How might design, philosophy, science and mythology inform each other, while producing fresh and imaginative multi-species responses to address the genesis and future of ecological devastation? Join the panel discussion on 11 July 2019 at Het Nieuwe Instituut.
“But in the real world it is more important that a proposition be interesting than that it be true.” - Alfred North Whitehead, Process and Reality, 259
This panel takes as its point of departure these words uttered by Alfred North Whitehead in his seminal lecture published as Process and Reality in 1929. Fast-forward nine decades and it has become clear that the Earth’s sixth mass extinction (which we are currently living through) is in no small part due to the modern West’s stubborn commitment to a regime of scientific truth and mastery that disavows modes of knowing that do not conform to its own. This has left the human species in a deeply ambivalent relation to its own pasts and futures, with perhaps only this certainty: that human history itself will soon be history. As a consequence, Whitehead’s words seem less of provocation today than they do a bitter necessity: we are in dire need of propositions that are more interesting and daring than they are true. This panel reflects on how artists and designers are uniquely positioned to experiment with propositional frameworks that do not rigidly adhere to modern “truth telling,” and that are capable of opening up vistas for living and dwelling in the twenty-first century that are all the more real because they are untrue.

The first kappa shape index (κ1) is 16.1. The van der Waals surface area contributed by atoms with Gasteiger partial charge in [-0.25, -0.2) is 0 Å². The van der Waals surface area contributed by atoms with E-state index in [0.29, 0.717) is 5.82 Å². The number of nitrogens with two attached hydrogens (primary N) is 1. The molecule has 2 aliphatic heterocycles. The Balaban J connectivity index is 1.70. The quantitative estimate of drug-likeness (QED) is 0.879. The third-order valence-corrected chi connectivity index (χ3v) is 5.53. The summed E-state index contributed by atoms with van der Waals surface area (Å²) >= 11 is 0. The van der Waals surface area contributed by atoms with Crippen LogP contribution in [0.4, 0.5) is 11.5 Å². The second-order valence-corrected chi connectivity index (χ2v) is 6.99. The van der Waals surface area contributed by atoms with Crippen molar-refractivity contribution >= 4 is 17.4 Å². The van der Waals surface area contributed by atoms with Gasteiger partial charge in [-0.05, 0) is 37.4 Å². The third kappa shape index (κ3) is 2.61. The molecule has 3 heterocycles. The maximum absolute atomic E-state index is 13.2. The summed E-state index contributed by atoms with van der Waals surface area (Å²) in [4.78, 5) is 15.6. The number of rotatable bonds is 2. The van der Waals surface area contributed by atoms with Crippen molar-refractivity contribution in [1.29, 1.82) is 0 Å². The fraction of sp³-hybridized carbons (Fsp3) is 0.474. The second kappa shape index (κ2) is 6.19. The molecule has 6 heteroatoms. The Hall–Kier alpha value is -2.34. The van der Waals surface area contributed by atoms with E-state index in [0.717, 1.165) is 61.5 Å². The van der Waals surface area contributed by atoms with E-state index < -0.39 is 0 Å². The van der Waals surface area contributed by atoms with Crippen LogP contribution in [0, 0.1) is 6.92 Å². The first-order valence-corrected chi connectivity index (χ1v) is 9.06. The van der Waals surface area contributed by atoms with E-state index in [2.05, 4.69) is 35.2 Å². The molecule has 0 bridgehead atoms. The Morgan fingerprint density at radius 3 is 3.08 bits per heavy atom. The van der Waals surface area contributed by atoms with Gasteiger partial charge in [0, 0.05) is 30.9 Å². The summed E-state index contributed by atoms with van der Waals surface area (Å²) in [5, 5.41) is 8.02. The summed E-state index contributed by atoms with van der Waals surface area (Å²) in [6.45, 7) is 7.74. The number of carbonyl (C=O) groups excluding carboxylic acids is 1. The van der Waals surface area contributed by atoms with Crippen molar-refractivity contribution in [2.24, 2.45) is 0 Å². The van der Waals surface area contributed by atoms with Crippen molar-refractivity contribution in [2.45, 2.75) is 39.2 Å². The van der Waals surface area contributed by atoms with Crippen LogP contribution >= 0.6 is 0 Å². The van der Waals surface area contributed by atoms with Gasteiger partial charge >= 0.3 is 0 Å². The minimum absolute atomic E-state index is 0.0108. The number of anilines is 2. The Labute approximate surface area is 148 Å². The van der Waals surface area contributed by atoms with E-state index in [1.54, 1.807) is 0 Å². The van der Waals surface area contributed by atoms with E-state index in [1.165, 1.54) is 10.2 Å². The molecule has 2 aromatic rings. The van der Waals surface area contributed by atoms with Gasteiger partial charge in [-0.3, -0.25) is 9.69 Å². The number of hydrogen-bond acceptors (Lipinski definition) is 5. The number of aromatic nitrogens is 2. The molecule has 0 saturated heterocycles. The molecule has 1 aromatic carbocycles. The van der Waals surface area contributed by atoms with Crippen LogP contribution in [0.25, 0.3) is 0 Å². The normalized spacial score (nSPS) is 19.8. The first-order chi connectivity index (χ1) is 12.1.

Conny Groenewegen is a fashion designer, artist and material researcher. She has shown her work during Amsterdam, Paris, and Tokyo Fashion Weeks, and has had exhibitions in Amsterdam, Rotterdam, Leiden, Dordrecht, Eindhoven (design week), Paris, Milan, Florence, Rome, Buenos Aires and at Beijing & Istanbul Design Biennale. Groenewegen is the winner of the Mercedes Benz Dutch Fashion Awards and Best Costume Design for Global short Film Award in Cannes. She is also a former teacher in Fashion Design at ArtEZ and HKU Art University, masterclass knitting at IED Florence and Rome, lectured at Arizona State University (Phoenix USA). Groenewegen’s current ongoing projects include: Fashion Machine, ELECTRIC CO (couture label), collaborations with Saxion University, Texperium textile recycling lab, TextielLab Tilburg, Synthetic Times and EeStairs. Groenewegen was curator of 'Fashion Machine' part of Temporary Fashion Museum.